Your respiratory tract is in constant contact with your external environment, sampling around 5 to 8 liters (1.3 to 2 gallons) of air – and the toxins and microorganisms in it – every minute. Despite continuous exposure to potential pathogens and harmful substances, your body has evolved to keep the immune system dormant in the lungs. In fact, allergies and conditions such as asthma are byproducts of an overactive immune system. These excessive immune responses can cause your airways to constrict and make it difficult to breathe. Some severe cases may require treatment to suppress the immune system.
During an active infection, however, the immune system is absolutely essential. When viruses infect your respiratory tract, immune cells are recruited to your lungs to fight off the infection. Although these cells are crucial to eliminating the virus from your body, their activity often results in collateral damage to your lung tissue. After the virus is removed, your body dampens your immune system to give your lungs a chance to recover.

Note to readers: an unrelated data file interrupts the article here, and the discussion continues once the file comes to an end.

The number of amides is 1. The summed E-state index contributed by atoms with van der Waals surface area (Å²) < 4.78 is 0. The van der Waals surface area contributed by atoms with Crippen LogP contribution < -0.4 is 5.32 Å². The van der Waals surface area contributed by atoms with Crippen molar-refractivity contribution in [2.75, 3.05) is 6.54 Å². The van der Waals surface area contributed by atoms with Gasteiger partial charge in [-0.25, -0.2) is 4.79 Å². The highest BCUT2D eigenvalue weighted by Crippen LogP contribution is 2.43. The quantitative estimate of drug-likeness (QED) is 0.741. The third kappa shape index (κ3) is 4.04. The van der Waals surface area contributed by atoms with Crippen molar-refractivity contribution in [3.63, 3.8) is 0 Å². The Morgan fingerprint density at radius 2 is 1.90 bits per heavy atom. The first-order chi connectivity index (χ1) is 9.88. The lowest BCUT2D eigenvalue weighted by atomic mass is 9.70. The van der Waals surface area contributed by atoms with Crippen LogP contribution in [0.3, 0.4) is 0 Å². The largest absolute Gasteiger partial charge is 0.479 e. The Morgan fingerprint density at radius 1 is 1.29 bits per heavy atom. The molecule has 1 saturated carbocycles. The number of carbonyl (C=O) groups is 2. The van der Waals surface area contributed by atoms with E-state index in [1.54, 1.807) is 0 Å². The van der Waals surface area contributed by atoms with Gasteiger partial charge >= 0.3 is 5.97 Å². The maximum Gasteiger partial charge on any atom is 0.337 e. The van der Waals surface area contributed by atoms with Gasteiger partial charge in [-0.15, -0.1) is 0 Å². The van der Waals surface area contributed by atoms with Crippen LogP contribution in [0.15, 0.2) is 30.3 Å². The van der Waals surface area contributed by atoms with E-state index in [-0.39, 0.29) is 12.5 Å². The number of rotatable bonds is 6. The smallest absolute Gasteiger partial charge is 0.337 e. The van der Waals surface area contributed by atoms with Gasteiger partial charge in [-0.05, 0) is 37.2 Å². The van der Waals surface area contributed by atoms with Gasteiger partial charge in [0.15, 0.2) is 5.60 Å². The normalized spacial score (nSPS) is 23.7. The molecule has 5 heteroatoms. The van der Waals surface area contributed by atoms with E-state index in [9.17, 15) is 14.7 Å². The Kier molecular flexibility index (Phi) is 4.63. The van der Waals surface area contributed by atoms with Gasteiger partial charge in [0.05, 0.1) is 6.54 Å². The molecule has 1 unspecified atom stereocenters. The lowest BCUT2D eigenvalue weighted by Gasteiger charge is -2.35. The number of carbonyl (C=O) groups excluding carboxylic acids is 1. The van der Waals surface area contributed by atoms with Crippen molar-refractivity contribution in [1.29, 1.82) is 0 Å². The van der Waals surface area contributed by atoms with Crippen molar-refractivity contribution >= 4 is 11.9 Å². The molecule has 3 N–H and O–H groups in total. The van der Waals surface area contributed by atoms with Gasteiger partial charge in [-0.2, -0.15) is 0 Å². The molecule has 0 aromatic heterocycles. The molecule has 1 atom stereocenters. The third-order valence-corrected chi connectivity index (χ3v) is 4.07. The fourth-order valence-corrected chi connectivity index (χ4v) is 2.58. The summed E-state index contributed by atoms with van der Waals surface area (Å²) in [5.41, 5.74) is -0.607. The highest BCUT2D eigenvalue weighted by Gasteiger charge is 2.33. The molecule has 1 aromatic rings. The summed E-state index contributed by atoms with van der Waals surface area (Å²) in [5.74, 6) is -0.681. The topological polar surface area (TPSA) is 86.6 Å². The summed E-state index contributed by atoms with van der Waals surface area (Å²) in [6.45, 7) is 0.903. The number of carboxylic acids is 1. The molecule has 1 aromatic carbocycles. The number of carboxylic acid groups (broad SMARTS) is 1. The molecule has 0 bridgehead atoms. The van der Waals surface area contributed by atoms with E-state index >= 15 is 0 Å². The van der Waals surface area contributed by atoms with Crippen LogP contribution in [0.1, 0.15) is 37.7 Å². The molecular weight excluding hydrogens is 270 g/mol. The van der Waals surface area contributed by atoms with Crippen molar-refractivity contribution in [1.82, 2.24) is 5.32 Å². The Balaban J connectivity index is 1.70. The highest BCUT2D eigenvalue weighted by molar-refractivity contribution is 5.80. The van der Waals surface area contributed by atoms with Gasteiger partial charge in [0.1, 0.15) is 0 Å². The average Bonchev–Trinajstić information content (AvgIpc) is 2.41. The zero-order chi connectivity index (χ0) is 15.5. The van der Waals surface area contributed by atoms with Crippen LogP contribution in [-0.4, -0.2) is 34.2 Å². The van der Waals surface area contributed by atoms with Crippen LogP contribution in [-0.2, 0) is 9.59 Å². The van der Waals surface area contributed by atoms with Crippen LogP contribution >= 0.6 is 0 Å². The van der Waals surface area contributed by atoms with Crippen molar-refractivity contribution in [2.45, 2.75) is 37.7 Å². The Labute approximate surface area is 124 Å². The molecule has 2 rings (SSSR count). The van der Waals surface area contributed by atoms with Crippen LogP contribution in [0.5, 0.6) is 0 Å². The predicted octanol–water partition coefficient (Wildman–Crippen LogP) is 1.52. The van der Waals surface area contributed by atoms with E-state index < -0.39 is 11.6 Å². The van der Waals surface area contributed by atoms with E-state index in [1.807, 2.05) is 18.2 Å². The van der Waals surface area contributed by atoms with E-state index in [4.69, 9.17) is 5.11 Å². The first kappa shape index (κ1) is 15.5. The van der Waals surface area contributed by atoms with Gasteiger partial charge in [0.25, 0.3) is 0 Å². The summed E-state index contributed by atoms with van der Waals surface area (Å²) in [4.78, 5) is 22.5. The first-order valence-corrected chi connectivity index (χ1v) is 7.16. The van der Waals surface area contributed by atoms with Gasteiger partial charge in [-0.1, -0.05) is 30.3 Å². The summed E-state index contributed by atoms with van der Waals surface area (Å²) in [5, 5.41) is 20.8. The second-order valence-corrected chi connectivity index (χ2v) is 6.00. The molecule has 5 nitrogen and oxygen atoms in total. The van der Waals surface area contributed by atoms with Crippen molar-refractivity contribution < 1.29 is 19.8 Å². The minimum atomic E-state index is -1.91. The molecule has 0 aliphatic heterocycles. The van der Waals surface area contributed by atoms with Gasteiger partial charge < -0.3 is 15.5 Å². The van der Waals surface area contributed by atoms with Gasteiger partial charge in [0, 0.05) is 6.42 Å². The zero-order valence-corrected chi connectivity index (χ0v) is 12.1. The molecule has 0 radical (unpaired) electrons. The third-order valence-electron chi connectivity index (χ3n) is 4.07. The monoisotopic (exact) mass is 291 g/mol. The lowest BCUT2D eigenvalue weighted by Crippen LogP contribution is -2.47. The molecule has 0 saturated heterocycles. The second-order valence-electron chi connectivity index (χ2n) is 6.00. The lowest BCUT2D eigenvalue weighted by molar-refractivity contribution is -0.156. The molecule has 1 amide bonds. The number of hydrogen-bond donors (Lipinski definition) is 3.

An overactive immune system, as in the case of asthma, can damage the lungs.
Over the past decade, scientists have identified a variety of specialized stem cells in the lungs that can help regenerate damaged tissue. These stem cells can turn into almost all the different types of cells in the lungs depending on the signals they receive from their surrounding environment. Recent studies have highlighted the prominent role the immune system plays in providing signals that facilitate lung recovery. But these signals can produce more than one effect. They can not only activate stem cells, but also perpetuate damaging inflammatory processes in the lung. Therefore, your body tightly regulates when, where and how strongly these signals are made in order to prevent further damage.
While the reasons are still unclear, some people are unable to turn off their immune system after infection and continue to produce tissue-damaging molecules long after the virus has been flushed out. This not only further damages the lungs, but also interferes with regeneration via the lung’s resident stem cells. This phenomenon can result in chronic disease, as seen in several respiratory viral infections including COVID-19, Middle East Respiratory Syndrome (MERS), respiratory syncytial virus (RSV), and the common cold.